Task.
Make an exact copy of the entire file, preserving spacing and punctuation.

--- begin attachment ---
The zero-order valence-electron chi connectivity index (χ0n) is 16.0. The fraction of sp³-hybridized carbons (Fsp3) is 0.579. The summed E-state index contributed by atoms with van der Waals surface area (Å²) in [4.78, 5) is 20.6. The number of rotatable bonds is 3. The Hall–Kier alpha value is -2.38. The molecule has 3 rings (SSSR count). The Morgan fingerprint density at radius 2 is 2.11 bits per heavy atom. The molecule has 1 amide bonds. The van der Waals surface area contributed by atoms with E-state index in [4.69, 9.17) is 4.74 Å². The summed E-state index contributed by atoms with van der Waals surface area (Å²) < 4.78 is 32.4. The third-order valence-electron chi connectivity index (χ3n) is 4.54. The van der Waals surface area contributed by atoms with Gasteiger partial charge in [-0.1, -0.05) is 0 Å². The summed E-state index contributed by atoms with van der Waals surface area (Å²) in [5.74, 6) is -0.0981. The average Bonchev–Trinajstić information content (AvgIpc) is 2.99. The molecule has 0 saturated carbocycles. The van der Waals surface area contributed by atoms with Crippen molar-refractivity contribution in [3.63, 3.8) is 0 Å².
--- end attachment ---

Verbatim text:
The zero-order valence-electron chi connectivity index (χ0n) is 16.0. The fraction of sp³-hybridized carbons (Fsp3) is 0.579. The summed E-state index contributed by atoms with van der Waals surface area (Å²) in [4.78, 5) is 20.6. The number of rotatable bonds is 3. The Hall–Kier alpha value is -2.38. The molecule has 3 rings (SSSR count). The Morgan fingerprint density at radius 2 is 2.11 bits per heavy atom. The molecule has 1 amide bonds. The van der Waals surface area contributed by atoms with E-state index in [4.69, 9.17) is 4.74 Å². The summed E-state index contributed by atoms with van der Waals surface area (Å²) < 4.78 is 32.4. The third-order valence-electron chi connectivity index (χ3n) is 4.54. The van der Waals surface area contributed by atoms with Gasteiger partial charge in [-0.1, -0.05) is 0 Å². The summed E-state index contributed by atoms with van der Waals surface area (Å²) in [5.74, 6) is -0.0981. The average Bonchev–Trinajstić information content (AvgIpc) is 2.99. The molecule has 0 saturated carbocycles. The van der Waals surface area contributed by atoms with Crippen molar-refractivity contribution in [3.63, 3.8) is 0 Å².